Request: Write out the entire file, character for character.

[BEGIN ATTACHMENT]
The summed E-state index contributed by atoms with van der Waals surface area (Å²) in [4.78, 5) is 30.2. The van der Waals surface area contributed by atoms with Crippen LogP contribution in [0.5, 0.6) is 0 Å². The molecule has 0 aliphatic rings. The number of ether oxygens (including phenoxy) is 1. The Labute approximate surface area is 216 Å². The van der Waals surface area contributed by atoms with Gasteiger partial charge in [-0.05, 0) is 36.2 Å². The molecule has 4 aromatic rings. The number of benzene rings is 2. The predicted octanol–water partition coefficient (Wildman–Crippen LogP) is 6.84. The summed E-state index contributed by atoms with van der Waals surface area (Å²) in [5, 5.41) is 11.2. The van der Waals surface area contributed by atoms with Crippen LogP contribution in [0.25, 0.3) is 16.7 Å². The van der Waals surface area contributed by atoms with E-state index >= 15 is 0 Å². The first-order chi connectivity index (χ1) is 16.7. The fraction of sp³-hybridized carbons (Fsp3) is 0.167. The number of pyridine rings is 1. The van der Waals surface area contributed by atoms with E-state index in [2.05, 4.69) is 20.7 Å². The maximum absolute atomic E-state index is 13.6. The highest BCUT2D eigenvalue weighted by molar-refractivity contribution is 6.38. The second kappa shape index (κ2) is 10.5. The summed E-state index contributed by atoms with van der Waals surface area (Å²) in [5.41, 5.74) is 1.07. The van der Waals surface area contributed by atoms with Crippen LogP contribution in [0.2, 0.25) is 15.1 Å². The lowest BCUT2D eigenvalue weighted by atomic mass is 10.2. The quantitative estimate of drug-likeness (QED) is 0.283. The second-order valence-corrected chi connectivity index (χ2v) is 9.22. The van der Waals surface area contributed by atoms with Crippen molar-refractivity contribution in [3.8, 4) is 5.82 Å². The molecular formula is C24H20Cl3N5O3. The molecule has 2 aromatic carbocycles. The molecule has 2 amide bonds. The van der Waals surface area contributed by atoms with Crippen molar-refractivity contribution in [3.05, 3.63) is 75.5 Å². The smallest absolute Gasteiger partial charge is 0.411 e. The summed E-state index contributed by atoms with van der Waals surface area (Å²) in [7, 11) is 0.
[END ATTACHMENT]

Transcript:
The summed E-state index contributed by atoms with van der Waals surface area (Å²) in [4.78, 5) is 30.2. The van der Waals surface area contributed by atoms with Crippen LogP contribution in [0.5, 0.6) is 0 Å². The molecule has 0 aliphatic rings. The number of ether oxygens (including phenoxy) is 1. The Labute approximate surface area is 216 Å². The van der Waals surface area contributed by atoms with Gasteiger partial charge in [-0.05, 0) is 36.2 Å². The molecule has 4 aromatic rings. The number of benzene rings is 2. The predicted octanol–water partition coefficient (Wildman–Crippen LogP) is 6.84. The summed E-state index contributed by atoms with van der Waals surface area (Å²) in [5, 5.41) is 11.2. The van der Waals surface area contributed by atoms with Crippen LogP contribution in [0.25, 0.3) is 16.7 Å². The van der Waals surface area contributed by atoms with E-state index >= 15 is 0 Å². The first-order chi connectivity index (χ1) is 16.7. The fraction of sp³-hybridized carbons (Fsp3) is 0.167. The number of pyridine rings is 1. The van der Waals surface area contributed by atoms with E-state index in [2.05, 4.69) is 20.7 Å². The maximum absolute atomic E-state index is 13.6. The highest BCUT2D eigenvalue weighted by molar-refractivity contribution is 6.38. The second kappa shape index (κ2) is 10.5. The summed E-state index contributed by atoms with van der Waals surface area (Å²) in [5.41, 5.74) is 1.07. The van der Waals surface area contributed by atoms with Crippen LogP contribution in [0.2, 0.25) is 15.1 Å². The lowest BCUT2D eigenvalue weighted by atomic mass is 10.2. The quantitative estimate of drug-likeness (QED) is 0.283. The second-order valence-corrected chi connectivity index (χ2v) is 9.22. The van der Waals surface area contributed by atoms with Crippen molar-refractivity contribution in [3.8, 4) is 5.82 Å². The molecular formula is C24H20Cl3N5O3. The molecule has 2 aromatic carbocycles. The molecule has 2 amide bonds. The van der Waals surface area contributed by atoms with Crippen molar-refractivity contribution in [3.05, 3.63) is 75.5 Å². The smallest absolute Gasteiger partial charge is 0.411 e. The summed E-state index contributed by atoms with van der Waals surface area (Å²) in [7, 11) is 0.